Tag: dye bath

14 Aug

St. Johns Wort Plant Collecting and Dye Bath

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St. Johns Wort yellow flowers in bank side.
St. John's Wort (hypericum perforatum) yellow star shaped flowers, are found along grass verges. These photos are from the Tarka Cycle Trail old rail track - Barnstaple to Bideford; my 10 mile route for foraging, using Jenny Dean's plant spotter book. 
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St. Johns Wort yellow star flowers collected
Click on photos to see enlarged views as Gallery
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Dye Bath  - 1st Soak Soak flower tops overnight in rain water. I use pond water. Boil up and simmer for an hour Cool liquid until hand hot, not to roughen silk, soak silk, stirring occasionally. Leave overnight to absorb dye colour
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Gold result from St. Johns Wort dye. 1st soaked silk contrasted with pale woad dyed silk and darker
Dye Bath  - 2nd Soak Second silk piece added on top through the night. 2nd day: Remove first stronger dyed silk piece and rinse out, not squeezed too much and leave to dry. Drain seeds and flowers and heat remaining paler dye bath. Add second piece again for half a day. Rinse out when water completely clear. Colour was blotchy, so I cut it in half.
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  Three varieties with St. John's Wort dye bath. L-R (a) first strongly dyed silk (b) Second paler dyed silk (c) Third dyed silk with iron modifier
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Dye Bath  - Session Two - Iron Iron Modifer: Olive Green-Khaki Results I heated dye bath again, allowed to cool, before adding tablespoon of ferrous sulphate for third final piece of silk. (for khaki colour) Silk must not be exposed too long to iron mix as can weaken it. Colour change is immediate so 5 mins sufficient; less to just dull colour.  Rinse out with a little soap.
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Silk dyed with no mordant = GOLD. Silk modified after dyeing with iron = KHAKI All cream and gold dyed silks with any plant dyes will turn  duller, khaki, or grey after a dip in iron. Notebook:  I bought the iron (ferrous sulphate) specially, but you can make your own. I generally experiment with adding water from a jar of rusty nails and screws; about half a tea cup to turn grey or khaki. Top up jar as rusty liquid is used. Even a spoonful dulls a colour adequately.
[Note: Site under restructuring: additional dye images to add] See more and others' dye procedures on my Natural Plant Dye Pinterest Board.
22 May

Ladies bedstraw Dyed Silk

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Ladies Bedstraw growing wild above Bideford marshes River Toridge
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The roots showing tan red
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Roots dug out and flower tops
Lady's Bedstraw is found in waste ground or unused areas and near the coast.  This particularly large and well established plant rambled on the River Torridge embankment above the Bideford marshes along the Tarka Trail cycle path (N. Devon).   The reddish roots are used for dyeing: family is Madder (Rubiaceae) a well known red dye. Not easy to pull out the roots, and most were left for next year's growth.  It was immediately apparent why it is called 'bedstraw' as plant sprigs were 'springy' in the hand, making it ideal for mattresses.  Bedstraw has many herbal uses too.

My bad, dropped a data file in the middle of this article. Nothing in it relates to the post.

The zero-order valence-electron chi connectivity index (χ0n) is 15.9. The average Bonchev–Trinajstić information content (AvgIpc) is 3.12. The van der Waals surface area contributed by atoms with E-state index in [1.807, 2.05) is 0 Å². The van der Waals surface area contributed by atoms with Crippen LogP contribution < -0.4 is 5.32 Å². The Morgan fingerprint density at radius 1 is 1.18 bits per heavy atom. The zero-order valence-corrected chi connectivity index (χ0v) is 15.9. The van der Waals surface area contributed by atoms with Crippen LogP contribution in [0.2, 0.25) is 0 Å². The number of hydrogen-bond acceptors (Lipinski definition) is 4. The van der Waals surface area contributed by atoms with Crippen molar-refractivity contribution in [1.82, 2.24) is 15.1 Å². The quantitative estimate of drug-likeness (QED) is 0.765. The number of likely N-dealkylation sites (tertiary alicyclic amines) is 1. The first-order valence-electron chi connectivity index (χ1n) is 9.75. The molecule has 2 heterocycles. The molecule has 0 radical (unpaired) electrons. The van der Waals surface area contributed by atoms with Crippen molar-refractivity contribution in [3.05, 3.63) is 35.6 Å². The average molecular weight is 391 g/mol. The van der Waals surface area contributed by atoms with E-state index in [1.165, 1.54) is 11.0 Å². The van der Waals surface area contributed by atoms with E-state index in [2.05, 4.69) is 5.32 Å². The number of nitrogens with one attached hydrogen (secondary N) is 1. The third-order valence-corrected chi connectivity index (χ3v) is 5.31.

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Soak roots in water for many days
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Dye bath boiled up
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Roots taken from plant ground need soaking for several days to soften, before boiling up. (I soaked mine at least a week). Roots of plant produces a red dye, the longer soaked the deeper red. The red dye appears while soaking, and would probably dye without even boiling up.  Photos show the dye was absorbed onto the pan sides, which I believe lost dye pigment strength available; so pans must preferably be steel. Copper pot might also assist with tan tone.
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Silk is soaked in dissolved alum
Some dyes will work without soaking cloth in a premordant.  I usually do two tests. The second piece was not mordanted, and is some shades lighter on drying, but probably only because the first piece absorbed most of the pigment.
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Red dye bath with second silk soaking. First silk out.
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Two silks dyed. One will be weaker when dry
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First silk dyed removed
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Silk dyed being rinsed
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Steam press silk before bone dry to reduce creases. (don't squeeze out too tightly). The patchy areas do not show in the final dried sample.
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Contrasted with Comfrey dyed
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Bright peach tones achieved
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With Comfrey samples
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Bedstraw reddest of gold samples
Images copyright Amelia Jane Hoskins Please email for use permission.